“Ooo it’s loud.” Kelli had just switched with Peyton and was tuning the guitar. “That’s good.”
Actually, it’s not good. It’s fantastic. I have a habit of leaving my earplugs slightly loose at the onset of sets to partake more fully in the sonic assault. I would push them in deeper later on to protect my hearing. I waited until the last song to push them in for Skating Polly.
I would be lying if I said I wouldn’t regret going deaf over the Washington trio, but there’s immense solace, even joy, in knowing that that’s the last thing I will ever hear. By “that” I mean a kaleidoscope of all sounds, the holy grail of music I have been seeking my entire existence. As a lover of many genres, I often have to settle for a single flavor with any given band. With Skating Polly, I get to scoop mint choco chips, root beer, and cookie dough all at once!
One hand cradling the mic, Kelli cooed with a tenderness on “Perfume for Now” that beguiled the angsty shouts which followed moments later. Her arms were extended outwards and ended with her palms facing downwards. She looked and sounded ready to rocket into the sky like Supergirl. Peyton, in contrast, was too cool for school. While almost expressionless, her voice carried an authority and strength that could move planets. The amalgam of the two voices swinging wildly from saccharine to sharp left me breathless and virtually on my knees.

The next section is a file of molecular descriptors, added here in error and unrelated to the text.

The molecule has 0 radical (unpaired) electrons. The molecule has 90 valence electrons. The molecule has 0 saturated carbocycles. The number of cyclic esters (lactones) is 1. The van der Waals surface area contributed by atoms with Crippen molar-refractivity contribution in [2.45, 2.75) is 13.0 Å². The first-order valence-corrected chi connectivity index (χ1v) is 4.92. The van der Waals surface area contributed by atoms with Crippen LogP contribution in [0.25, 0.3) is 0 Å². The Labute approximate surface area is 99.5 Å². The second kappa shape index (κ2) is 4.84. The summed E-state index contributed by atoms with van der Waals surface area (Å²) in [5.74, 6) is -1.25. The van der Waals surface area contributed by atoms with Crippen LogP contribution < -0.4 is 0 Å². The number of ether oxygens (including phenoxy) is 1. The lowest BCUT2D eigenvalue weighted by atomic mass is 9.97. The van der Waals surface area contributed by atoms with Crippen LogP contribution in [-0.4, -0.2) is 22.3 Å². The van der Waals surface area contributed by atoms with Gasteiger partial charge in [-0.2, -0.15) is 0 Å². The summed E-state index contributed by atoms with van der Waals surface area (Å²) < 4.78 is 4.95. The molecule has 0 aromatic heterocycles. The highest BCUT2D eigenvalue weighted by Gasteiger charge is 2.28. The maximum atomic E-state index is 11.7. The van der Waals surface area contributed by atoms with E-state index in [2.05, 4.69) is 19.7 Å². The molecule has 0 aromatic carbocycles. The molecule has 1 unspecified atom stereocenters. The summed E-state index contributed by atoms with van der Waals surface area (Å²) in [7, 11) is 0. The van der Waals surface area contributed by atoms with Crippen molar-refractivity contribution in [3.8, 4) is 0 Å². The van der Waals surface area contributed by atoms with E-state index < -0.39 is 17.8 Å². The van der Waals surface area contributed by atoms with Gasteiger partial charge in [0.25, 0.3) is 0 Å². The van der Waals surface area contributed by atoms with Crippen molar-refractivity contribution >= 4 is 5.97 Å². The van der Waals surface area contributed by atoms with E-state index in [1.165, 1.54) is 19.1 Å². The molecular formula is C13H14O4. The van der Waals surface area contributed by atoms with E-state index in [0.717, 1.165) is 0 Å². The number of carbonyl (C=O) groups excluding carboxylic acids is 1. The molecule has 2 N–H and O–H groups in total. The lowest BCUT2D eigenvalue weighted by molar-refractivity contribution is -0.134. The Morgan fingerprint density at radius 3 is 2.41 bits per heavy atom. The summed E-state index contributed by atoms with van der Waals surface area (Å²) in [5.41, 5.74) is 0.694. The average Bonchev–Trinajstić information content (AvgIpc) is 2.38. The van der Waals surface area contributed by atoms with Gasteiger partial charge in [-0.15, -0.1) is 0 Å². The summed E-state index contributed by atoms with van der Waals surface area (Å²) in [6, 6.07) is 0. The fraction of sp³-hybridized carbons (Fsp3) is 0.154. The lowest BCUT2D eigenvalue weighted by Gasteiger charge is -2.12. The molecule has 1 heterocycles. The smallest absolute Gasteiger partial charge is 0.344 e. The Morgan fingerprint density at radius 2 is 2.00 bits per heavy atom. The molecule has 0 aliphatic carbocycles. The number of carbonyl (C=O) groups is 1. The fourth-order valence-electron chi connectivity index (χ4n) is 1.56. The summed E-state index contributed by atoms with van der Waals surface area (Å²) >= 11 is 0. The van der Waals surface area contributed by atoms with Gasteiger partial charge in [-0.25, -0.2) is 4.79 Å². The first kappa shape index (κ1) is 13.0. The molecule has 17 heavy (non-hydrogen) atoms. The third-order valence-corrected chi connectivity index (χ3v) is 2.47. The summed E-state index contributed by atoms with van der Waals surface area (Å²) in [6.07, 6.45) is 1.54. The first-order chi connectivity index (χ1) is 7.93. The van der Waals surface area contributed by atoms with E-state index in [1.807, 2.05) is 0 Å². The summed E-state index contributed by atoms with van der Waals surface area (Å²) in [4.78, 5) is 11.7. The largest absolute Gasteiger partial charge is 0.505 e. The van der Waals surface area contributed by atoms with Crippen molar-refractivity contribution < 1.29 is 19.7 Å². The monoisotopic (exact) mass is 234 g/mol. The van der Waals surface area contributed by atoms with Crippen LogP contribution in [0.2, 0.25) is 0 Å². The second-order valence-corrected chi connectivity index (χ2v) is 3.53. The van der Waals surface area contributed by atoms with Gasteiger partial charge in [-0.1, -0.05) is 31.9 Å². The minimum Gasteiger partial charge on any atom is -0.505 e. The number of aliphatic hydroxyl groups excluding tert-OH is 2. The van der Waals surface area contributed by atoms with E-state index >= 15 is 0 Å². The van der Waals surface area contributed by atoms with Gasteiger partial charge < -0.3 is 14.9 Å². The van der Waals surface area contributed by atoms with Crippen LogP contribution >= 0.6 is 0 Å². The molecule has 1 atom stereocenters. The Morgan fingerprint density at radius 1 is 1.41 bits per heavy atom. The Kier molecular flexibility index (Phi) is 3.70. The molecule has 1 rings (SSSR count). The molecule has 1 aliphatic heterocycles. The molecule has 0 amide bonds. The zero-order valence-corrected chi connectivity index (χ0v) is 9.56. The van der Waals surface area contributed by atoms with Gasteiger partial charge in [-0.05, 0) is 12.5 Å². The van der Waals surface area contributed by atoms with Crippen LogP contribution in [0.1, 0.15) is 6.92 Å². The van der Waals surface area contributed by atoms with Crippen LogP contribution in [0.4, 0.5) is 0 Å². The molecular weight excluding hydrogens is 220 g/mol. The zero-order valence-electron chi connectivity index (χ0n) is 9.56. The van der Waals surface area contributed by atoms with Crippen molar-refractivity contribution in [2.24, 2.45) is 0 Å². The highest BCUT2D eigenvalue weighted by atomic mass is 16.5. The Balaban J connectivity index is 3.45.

And we have yet to add the magic wands both wielded. The guitar twinkled with magnificence and twirled with purpose. The bass thumped at all the right times and throbbed at all the right places, plus some I didn’t even know I had. The drums drove unrelentingly towards the inevitable bliss.
Putting everything together resulted in fireworks. The exhilarating manner in which Kelli high kicked the air in tandem with each crash of the cymbal imbued me with a satisfaction I will likely never experience again. Then there’s that euphoric moment in “Hail Mary” when the beat paused and Peyton slid her pick along the string. Anyone struck by that note is sure to reach nirvana like I did.
Now as I sit here, still feeling residual pain in my ears, all I can think about is when I can do it all over again.